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BOOKS Chasing the Light by Oliver Stone

Outstanding memoir from radical US film-maker

WHEN I think about film-maker Oliver Stone, I imagine a gambler at a craps table who bets every chip he’s got, every time, and usually comes out a winner.

His recently published memoir, Chasing the Light, reads like a screenplay — Stone’s life and career have indeed been worthy of the big screen. As we learn through riveting prose, the story of the boy Oliver Stone could have been written by Charles Dickens.

Removed from the parents he adores, he is sent to boarding school and his loneliness only increases when he is told over the phone at the age of 15 that his parents are divorcing and that his mother has moved back to France without even so much as a goodbye.

He then learns shortly after that his father has lost his fortune and, with it, Oliver’s inheritance. By his own admission, Stone has yet to fully get over this trauma.

Stone then has to begin life anew and to forge his own path, ultimately to the silver screen. It is that lonely journey we learn about in Chasing the Light.

The book opens with Stone’s recounting of his making the movie Salvador in Mexico on a shoestring budget, and the excitement of creating a film with so little backing and with such a great risk of failure excites. The results are stunning, with the director succeeding in making what I believe to be the defining Hollywood film about Reagan’s vicious war in Central America.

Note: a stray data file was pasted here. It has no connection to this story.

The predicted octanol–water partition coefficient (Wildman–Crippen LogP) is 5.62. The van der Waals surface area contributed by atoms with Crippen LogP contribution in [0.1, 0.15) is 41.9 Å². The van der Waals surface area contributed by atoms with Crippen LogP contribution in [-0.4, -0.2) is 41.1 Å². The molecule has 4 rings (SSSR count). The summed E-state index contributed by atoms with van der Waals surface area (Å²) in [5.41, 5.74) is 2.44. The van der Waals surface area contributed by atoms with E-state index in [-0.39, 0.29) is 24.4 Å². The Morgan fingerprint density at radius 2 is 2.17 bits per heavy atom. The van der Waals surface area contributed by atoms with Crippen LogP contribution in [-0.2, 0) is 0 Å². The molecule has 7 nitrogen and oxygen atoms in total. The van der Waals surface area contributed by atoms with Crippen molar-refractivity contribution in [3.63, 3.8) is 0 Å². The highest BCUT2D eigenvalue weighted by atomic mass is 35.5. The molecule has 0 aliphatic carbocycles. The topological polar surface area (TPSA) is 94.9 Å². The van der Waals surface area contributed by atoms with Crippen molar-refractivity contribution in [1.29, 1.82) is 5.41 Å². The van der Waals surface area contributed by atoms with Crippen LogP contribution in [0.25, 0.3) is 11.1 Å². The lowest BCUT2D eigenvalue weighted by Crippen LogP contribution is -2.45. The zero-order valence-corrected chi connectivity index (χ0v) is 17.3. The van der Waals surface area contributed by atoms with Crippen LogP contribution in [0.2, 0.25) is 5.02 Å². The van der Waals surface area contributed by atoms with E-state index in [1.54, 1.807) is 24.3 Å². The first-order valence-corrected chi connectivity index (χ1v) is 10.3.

But, as things turned out, Stone would come to eschew certainty and comfort at every turn. He quit Yale to volunteer for the US war in Vietnam and it is this that makes Stone the stand-out individual he is.

While cowards such as George Bush and Bill Clinton would hide behind the ivy walls to avoid service, Stone went out of his way to sign up to fight. He would become a highly decorated soldier, earning a number of awards, including the Bronze Star and two Purple Hearts.

In the end, as we learn in his semi-autobiographical film Platoon, which would win the Academy Award for Best Picture,  the war in Vietnam would be a disillusioning experience for Stone.

He would learn, as so many others did, that the US was not really fighting for democracy in that far-flung country. It was instead brutalising a poor peasant society trying to shed the yoke of French, and then US, empire. What makes Platoon great, I think, is that it captures cinematically the cruelty as well as the fog of war.

Chasing the Light is a gripping read, made all the more compelling by Stone’s incredible honesty about himself as a person and his feelings — including embarrassing ones that most people would leave to the therapy couch — and about his triumphs and failures. He is an amazing human being and to learn about him in his own words, with all his humour and candour, is a delight.

Chasing the Light is published by Octopus, £26. This is an edited version of a review which first appeared in CounterPunch, Dan Kovalik’s latest book is No More War: How the West Violates International Law.



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